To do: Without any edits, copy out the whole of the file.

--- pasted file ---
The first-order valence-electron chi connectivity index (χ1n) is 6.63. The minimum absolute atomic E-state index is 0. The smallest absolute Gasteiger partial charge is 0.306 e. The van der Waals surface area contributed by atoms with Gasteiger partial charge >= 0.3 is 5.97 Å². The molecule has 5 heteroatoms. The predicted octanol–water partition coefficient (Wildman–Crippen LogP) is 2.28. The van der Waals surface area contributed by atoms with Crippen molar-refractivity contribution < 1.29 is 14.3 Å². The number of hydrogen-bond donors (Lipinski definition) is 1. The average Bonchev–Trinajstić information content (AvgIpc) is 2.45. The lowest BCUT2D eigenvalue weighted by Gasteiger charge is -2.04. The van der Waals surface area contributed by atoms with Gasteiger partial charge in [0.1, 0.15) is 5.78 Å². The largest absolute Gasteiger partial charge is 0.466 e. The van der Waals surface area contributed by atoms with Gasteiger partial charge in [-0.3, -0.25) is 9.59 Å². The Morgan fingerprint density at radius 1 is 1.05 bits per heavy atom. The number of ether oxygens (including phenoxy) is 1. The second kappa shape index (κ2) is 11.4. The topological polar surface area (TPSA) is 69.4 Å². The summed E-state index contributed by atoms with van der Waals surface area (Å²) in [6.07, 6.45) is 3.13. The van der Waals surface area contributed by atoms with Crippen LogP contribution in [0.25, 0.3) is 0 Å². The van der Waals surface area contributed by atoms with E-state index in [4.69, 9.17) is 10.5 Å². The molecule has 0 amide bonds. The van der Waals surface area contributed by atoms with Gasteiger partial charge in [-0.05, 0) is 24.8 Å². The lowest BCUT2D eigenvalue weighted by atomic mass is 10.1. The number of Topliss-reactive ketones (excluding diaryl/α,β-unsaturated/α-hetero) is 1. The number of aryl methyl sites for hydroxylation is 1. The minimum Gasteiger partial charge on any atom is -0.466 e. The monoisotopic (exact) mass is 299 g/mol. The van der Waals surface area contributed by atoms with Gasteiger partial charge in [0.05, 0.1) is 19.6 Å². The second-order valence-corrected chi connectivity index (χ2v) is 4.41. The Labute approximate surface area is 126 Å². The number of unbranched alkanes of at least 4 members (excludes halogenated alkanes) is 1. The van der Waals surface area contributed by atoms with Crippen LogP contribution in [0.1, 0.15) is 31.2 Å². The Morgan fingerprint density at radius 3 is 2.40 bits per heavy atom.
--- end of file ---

The first-order valence-electron chi connectivity index (χ1n) is 6.63. The minimum absolute atomic E-state index is 0. The smallest absolute Gasteiger partial charge is 0.306 e. The van der Waals surface area contributed by atoms with Gasteiger partial charge >= 0.3 is 5.97 Å². The molecule has 5 heteroatoms. The predicted octanol–water partition coefficient (Wildman–Crippen LogP) is 2.28. The van der Waals surface area contributed by atoms with Crippen molar-refractivity contribution < 1.29 is 14.3 Å². The number of hydrogen-bond donors (Lipinski definition) is 1. The average Bonchev–Trinajstić information content (AvgIpc) is 2.45. The lowest BCUT2D eigenvalue weighted by Gasteiger charge is -2.04. The van der Waals surface area contributed by atoms with Gasteiger partial charge in [0.1, 0.15) is 5.78 Å². The largest absolute Gasteiger partial charge is 0.466 e. The van der Waals surface area contributed by atoms with Gasteiger partial charge in [-0.3, -0.25) is 9.59 Å². The Morgan fingerprint density at radius 1 is 1.05 bits per heavy atom. The number of ether oxygens (including phenoxy) is 1. The second kappa shape index (κ2) is 11.4. The topological polar surface area (TPSA) is 69.4 Å². The summed E-state index contributed by atoms with van der Waals surface area (Å²) in [6.07, 6.45) is 3.13. The van der Waals surface area contributed by atoms with Crippen LogP contribution in [0.25, 0.3) is 0 Å². The van der Waals surface area contributed by atoms with E-state index in [4.69, 9.17) is 10.5 Å². The molecule has 0 amide bonds. The van der Waals surface area contributed by atoms with Gasteiger partial charge in [-0.05, 0) is 24.8 Å². The lowest BCUT2D eigenvalue weighted by atomic mass is 10.1. The number of Topliss-reactive ketones (excluding diaryl/α,β-unsaturated/α-hetero) is 1. The number of aryl methyl sites for hydroxylation is 1. The minimum Gasteiger partial charge on any atom is -0.466 e. The monoisotopic (exact) mass is 299 g/mol. The van der Waals surface area contributed by atoms with Gasteiger partial charge in [0.05, 0.1) is 19.6 Å². The second-order valence-corrected chi connectivity index (χ2v) is 4.41. The Labute approximate surface area is 126 Å². The number of unbranched alkanes of at least 4 members (excludes halogenated alkanes) is 1. The van der Waals surface area contributed by atoms with Crippen LogP contribution in [0.1, 0.15) is 31.2 Å². The Morgan fingerprint density at radius 3 is 2.40 bits per heavy atom.